Interesting post on the Chronicle today about whether or not research papers are worth assigning.
I think a lot of the points are well taken, including the essential question of why we assign term papers beyond the fact that they are a standard part of the undergraduate process. Blank argues that the paper is now more a check for writing prowess rather than demonstrating acquired knowledge, and that the term paper is a poorly devised device for both; essentially, the assignment bears little relation to post-graduate writing, often receives minimal feedback on the writing itself, and if the student did the work themselves and did not simply buy or ‘borrow’ the paper from somewhere, they probably did so at the last minute rather than carefully crafting the process.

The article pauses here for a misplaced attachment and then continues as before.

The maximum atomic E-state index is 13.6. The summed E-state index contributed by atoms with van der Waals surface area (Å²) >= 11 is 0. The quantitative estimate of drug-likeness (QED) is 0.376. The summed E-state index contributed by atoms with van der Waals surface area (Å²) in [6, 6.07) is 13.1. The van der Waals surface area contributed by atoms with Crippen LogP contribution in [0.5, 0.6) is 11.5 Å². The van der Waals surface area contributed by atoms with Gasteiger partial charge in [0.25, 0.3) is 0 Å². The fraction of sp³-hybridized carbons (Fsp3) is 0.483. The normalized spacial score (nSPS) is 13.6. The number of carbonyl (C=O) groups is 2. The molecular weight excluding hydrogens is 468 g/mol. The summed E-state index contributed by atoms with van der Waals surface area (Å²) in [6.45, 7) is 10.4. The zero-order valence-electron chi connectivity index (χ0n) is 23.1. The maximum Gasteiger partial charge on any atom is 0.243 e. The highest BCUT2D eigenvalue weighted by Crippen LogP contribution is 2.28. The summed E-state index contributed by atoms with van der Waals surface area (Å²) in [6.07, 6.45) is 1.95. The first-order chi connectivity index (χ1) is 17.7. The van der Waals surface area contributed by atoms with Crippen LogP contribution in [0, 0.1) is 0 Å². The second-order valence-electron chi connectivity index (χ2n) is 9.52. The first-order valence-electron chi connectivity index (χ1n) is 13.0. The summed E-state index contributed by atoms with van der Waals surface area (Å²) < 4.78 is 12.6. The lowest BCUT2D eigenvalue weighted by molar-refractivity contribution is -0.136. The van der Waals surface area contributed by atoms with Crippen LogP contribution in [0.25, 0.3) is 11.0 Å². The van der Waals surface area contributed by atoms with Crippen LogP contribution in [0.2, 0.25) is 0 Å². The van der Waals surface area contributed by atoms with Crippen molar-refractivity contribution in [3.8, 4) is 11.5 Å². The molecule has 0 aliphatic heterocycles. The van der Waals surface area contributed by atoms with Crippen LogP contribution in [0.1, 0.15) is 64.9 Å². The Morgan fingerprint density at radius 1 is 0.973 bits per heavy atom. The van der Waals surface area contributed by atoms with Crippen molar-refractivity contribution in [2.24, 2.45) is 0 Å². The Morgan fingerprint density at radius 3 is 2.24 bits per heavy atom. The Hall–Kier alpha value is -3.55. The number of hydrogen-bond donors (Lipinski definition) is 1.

Now there are ways to get around some of these issues: Turn it In can handle some plagiarism concerns, while scaffolding practices allow for time management and multiple opportunities for feedback. But what I like about this piece is how it forces us to confront our objectives for assigning a research paper in the first place, and to question whether this type of assignment is the best approach to meeting the objective. Why not have students write reading summaries as Blank argues, or policy memos or information literacy exercises?
Sigh. Now I need to seriously rethink my syllabus for Environmental and Energy Security in the spring…